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Microsoft Cares about Xbox owners

Xbox Customer Care comes under fire for Reward Pack shortages, but we think they do a good job

Dark blue icons of video game controllers on a light blue background
Image credit: Eurogamer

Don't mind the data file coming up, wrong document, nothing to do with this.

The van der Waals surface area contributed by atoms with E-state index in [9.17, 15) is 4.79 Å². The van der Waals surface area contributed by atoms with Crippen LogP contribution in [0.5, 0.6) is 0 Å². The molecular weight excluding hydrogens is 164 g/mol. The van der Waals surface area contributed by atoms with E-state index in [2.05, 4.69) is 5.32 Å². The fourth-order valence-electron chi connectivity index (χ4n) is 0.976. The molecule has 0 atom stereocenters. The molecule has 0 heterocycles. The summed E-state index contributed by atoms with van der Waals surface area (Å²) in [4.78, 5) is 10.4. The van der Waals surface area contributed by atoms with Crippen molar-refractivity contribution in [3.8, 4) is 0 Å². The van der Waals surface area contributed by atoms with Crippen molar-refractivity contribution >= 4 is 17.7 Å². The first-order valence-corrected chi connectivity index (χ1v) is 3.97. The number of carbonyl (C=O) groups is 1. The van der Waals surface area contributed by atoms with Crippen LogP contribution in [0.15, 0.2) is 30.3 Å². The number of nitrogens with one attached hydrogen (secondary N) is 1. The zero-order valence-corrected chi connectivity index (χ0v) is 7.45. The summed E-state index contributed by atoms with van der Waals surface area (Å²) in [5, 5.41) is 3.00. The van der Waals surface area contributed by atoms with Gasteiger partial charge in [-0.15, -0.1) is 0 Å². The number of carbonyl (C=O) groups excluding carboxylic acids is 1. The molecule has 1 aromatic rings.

Microsoft's Xbox Customer Care division has come under fire recently for failing to keep up with demand for the Xbox Reward Pack - the two-games-and-a-controller perk offered to people who paid full whack for the console ahead of its surprise price reduction. According to a few of our readers, Microsoft has been sending out a message asking for patience from those still waiting for their reward packs. Demand has obviously been high for the estimated £9m worth of free kit earmarked for early adopters, but reports of problems have been relatively few - I received my Reward Pack, containing a controller, RalliSport Challenge and Munch's Oddysee, about a fortnight after first requesting it. But in spite of these reports, Xbox Customer Care has definitely proven its worth elsewhere. Until last week, our Xbox (purchased from Amazon) suffered from an unfortunate fault which saw blue flecks of interference appear in dark areas of the screen, a problem particularly noticeable during the opening level of Halo with its claustrophobic corridors aboard the Pillar of Autumn. After speaking to a friendly member of customer care on Saturday morning (having waited only a few minutes in the automated queue), we were told that it sounded like a hardware problem, and arrangements were made to have the Xbox sent home for maintenance. Sniff. On Tuesday we received a nice pre-paid box delivered by our chums at couriers Securicor Omega, and after backing up all of our save data onto one of those £30 memory cards (did you know that one Halo save takes up 223 of the card's 502 blocks?), we shipped it off at no expense to ourselves and began twiddling our thumbs. This morning, I was woken from my slumber somewhat unexpectedly by a loud knock at the door, and lo and behold, it was my Xbox returning from its short holiday. This wasn't much of a surprise though, because Xbox Customer Care emailed me repeatedly with updates on its progress, tracking numbers and all sorts. I felt suitably taken care of. Upon unpacking the Xbox, I was delighted to discover that Microsoft had acknowledged the fault (apparently with the motherboard) and fixed it. A few moments trotting around the Pillar of Autumn later, I was content. Microsoft wasn't though, and sent me a complementary Xbox hat, a trio of Xbox stickers and an Xbox DVD wallet. Furthermore, they actually repaired my machine instead of simply sending me another off the production line. This was an added bonus, because all of my save data and my encoded copy of Queen's Greatest Hits was intact on the hard disk, just as I had left it, negating the earlier memory card juggling entirely. So, to those of you still waiting for your Xbox Reward Pack, we say this: we did not at any point seek special treatment or expose ourselves to Microsoft, so purely from the perspective of Joe Public, Xbox Customer Care does a bloody good job. Your Reward Packs are in good hands.

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